By CAMPBELL ROBERTSON
Published: July 28, 2012
LONDON — This is how Jacob Gnahoui spent his Olympics. For a little more than three minutes, he grappled and pulled and squirmed and strained, on his feet and on the floor and back on his feet again, and then he spent a little less than a half-minute in a smothering embrace. And then it was over.
The day had started at 9:30 a.m., and before it was even 9:35, the day was done.
Of the thousands of athletes here, Gnahoui, a practitioner of judo, was among the first to be eliminated. There would be many more by the end of the day, and of course there are countless more athletes who never made it to the Games, missing their chances by a few centimeters or tenths of a second, or by a quick miscalculation.
But it is different when you make it all the way here and it ends so quickly. The whiplash has to be even more powerful for Gnahoui, who less than 11 hours earlier was holding aloft the flag of his home country, Benin, and leading the country’s tiny Olympic delegation out into the delirious roar of Olympic Stadium.
“It’s normal,” he said through an interpreter in the Olympic Village on Saturday afternoon. “It’s normal for an athlete at this level, because they expect it.”
This is particularly true in judo, as pitilessly efficient a sport as they come.
There is little fanfare when the two judokas approach the mat. They face each other and bow like diplomats, and then they go straight for each other as if attached by bungee cords — no dancing, no circling, but immediately grabbing fistfuls of the other’s uniform and trying to get him on his back.
A match, which in the men’s category lasts for five minutes, can end with one competitor being lifted in the air and slammed on his back, or with a 25-second pin, or with a hold so painful or suffocating that the sufferer taps the mat, as if to say “uncle.” Those last two things probably feel like an eternity for a competitor, but for a spectator, the whole thing seems to pass in a flash.
“Five minutes of fighting is the same as 90 minutes of soccer,” Gnahoui said.
But his familiarity with fleeting intensity goes beyond the judo match or even his whirlwind Olympics appearance.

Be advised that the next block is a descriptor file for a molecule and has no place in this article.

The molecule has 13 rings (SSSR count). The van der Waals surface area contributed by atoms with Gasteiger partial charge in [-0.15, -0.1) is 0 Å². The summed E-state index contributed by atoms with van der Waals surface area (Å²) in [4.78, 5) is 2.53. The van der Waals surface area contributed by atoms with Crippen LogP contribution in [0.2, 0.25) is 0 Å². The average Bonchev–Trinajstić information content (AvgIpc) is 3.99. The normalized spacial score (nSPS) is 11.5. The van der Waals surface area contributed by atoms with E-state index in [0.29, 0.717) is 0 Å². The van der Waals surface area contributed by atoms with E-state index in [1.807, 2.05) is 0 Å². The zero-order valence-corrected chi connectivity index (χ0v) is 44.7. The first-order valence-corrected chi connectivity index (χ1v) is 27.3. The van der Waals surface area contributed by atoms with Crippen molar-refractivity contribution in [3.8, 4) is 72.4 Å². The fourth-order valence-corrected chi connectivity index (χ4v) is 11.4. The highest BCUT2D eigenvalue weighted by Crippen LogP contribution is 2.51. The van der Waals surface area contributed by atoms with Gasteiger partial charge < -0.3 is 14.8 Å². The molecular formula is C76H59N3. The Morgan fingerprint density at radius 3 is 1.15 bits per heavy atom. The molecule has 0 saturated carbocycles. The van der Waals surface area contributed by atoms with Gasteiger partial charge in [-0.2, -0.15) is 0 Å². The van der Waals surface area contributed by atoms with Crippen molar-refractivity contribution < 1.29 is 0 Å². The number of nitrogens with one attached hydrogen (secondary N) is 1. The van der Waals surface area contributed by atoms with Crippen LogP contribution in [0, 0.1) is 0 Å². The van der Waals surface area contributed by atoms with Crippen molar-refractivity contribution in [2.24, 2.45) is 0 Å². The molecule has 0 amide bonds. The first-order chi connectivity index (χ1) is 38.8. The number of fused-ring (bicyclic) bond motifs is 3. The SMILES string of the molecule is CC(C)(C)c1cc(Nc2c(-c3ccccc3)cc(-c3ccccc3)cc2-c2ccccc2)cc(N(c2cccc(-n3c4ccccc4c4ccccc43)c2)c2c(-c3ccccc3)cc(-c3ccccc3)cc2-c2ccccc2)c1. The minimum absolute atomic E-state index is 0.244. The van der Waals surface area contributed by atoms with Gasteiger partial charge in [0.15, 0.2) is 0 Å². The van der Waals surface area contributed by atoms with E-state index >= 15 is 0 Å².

There is not much biographical information about him on the official Olympics Web site, other than his weight, height and birthday. Unlike other athletes, his page does not mention his past victories or his coach’s name or his hobbies, and unlike the man who beat him (and who himself was beaten less than an hour later) he does not have a personal Web site. And off the mat, he is deceptively small and compact for a man who spends his free time throwing people onto the ground.
Gnahoui, 26, was born in the ancient town Allada in Benin, a small country in West Africa that was once a French colony. He learned judo from his older brother, fighting for years in T-shirts because he did not have a traditional uniform. Eventually, he began winning tournaments in Africa and in 2006 was invited to the World Cup in Hamburg, Germany, to fight for Benin.
At the last minute, Benin officials told him they did not have enough money for his airfare. He had already obtained his 10-day visa to Europe. So his parents scraped up enough money to buy him a ticket.
On his seventh day in Europe, he decided to stay in France, he said, and applied to the French Foreign Legion. If it did not accept him, he had decided he would stay anyway, but illegally. He had three days on a legal visa to find out what his future would look like: the life of a soldier or a life far less predictable.
So, all of that is to say, “there are many things that I can deal with in the short term.”
As it happened, Gnahoui was accepted by the Foreign Legion and has been living in France ever since. He has not seen his family, but he remains attached to Benin, paying his own transportation and lodging to represent Benin at international judo tournaments. When the officials asked him to carry the flag, he thanked them, he said, then went into a room by himself and cried.
“I like my country,” he said, this time in English. He hopes his parents saw him on television.
So now what? He was planning on meeting a friend Saturday night who lives outside London. And he is looking forward to learning about the city. The gold in his event was awarded Saturday — to Arsen Galstyan of Russia — so he would not have had an extensive Olympics tenure in the best of circumstances, but he is debating how long to stick around.
Even if he does stay awhile, he said, he is packing up his uniform. After all, as far as his job is concerned, he’s on vacation.
Christopher Clarey contributed reporting.